13. A baroquely yet dully overstuffed series that hides what makes it genuinely new for Murphy—the focus on a single character—in a familiar-for-him form: a histrionic teen melodrama.
  14. [Transparent] finishes not with a whimper but a choreographed musical number titled “Joyocaust.” It’s the climax of a movie-length “Musicale Finale” that works its way through various stages of OK-ness to crescendo with something so enthusiastically, earnestly nuts it achieves a kind of transcendence.
  15. This tale of unusual decency and competence feels nearly as depressing as the criminal sadism they’re investigating. Duvall and Rasmussen are based on actual detectives, but the show’s universe is so bleak they don’t entirely feel a part of it—or of ours. Unbelievable so meticulously catalogs the endless multitudes, terrifying randomness, and near inevitability of darkness that it makes it hard to see the light.
  16. For a show that is both thoughtful and appropriately cynical about Israeli intelligence services—the Mossad’s concern for the nation turns even its most effective and devoted citizens into expendable cogs—it is surprisingly gentle to Cohen, a gentleness that becomes indistinguishable from shallowness, a spoiled sort of kindness.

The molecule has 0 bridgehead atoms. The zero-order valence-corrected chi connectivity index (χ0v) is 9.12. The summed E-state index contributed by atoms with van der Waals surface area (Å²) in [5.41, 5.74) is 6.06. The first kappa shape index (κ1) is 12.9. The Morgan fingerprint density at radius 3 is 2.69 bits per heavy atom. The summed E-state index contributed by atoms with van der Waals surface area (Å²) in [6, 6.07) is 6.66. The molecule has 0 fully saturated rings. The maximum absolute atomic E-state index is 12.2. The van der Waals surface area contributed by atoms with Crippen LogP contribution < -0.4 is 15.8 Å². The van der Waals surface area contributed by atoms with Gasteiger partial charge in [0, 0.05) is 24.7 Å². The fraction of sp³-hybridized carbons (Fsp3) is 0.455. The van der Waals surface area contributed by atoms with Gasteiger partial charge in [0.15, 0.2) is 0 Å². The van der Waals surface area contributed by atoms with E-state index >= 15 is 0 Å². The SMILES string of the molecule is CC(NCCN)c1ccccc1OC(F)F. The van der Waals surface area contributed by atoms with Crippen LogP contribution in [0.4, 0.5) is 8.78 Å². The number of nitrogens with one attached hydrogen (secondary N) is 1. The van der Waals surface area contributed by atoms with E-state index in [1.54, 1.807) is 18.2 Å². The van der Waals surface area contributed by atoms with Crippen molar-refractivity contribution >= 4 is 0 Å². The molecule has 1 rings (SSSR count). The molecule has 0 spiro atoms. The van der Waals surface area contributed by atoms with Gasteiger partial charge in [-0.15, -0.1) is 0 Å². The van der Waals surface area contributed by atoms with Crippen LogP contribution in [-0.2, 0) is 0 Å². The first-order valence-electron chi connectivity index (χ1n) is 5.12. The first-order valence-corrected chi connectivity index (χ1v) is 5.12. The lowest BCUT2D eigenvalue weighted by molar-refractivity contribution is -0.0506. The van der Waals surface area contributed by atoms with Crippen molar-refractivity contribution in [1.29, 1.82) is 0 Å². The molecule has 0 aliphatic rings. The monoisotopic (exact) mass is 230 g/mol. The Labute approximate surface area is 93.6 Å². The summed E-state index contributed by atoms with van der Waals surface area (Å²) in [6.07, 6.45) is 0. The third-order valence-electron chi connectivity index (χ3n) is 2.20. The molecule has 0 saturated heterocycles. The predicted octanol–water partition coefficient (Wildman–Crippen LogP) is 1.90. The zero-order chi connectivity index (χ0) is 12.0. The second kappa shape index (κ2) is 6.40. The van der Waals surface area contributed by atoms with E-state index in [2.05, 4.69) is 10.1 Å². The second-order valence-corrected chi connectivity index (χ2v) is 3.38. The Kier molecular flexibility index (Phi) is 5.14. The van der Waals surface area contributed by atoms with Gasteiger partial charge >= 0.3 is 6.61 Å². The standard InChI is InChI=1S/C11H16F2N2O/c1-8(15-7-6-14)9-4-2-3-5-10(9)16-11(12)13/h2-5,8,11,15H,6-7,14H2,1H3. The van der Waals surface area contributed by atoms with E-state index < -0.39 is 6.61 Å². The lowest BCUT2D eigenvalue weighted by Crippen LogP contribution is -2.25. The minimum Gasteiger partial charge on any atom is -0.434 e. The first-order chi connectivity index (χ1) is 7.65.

17. Loopy, winding, and heavily atmospheric, this tropical noir finds just the right balance between social critique and Lynchian dreaminess.
  18. The premise is pretty familiar “who watches the watchmen” stuff—a ragtag team of normal humans, each with their own reasons, take on the superhero-industrial complex—but the execution is unusually strong.
    • 70 Metascore
    • 80 Critic Score
    The eccentricity of Lodge 49 is never merely gratuitous. It is a story about how ordinary people try to get by, have a bit of fun, and sometimes save each other’s lives on the ragged fringes of a post-industrial economy. And it’s also about alchemy.
  19. Judy isn’t distinct enough from her brothers. Worse yet, she occupies the same role that so many of McBride’s other female creations have before her: that of a screeching scold. ... All of which might be forgivable if the series dug deeper into its other ostensible targets: televangelism, the prosperity gospel, and broader aspects of evangelical culture. But at least in its first six episodes, the show barely scratches the surface before reverting to a more conventional crime-dramedy mode.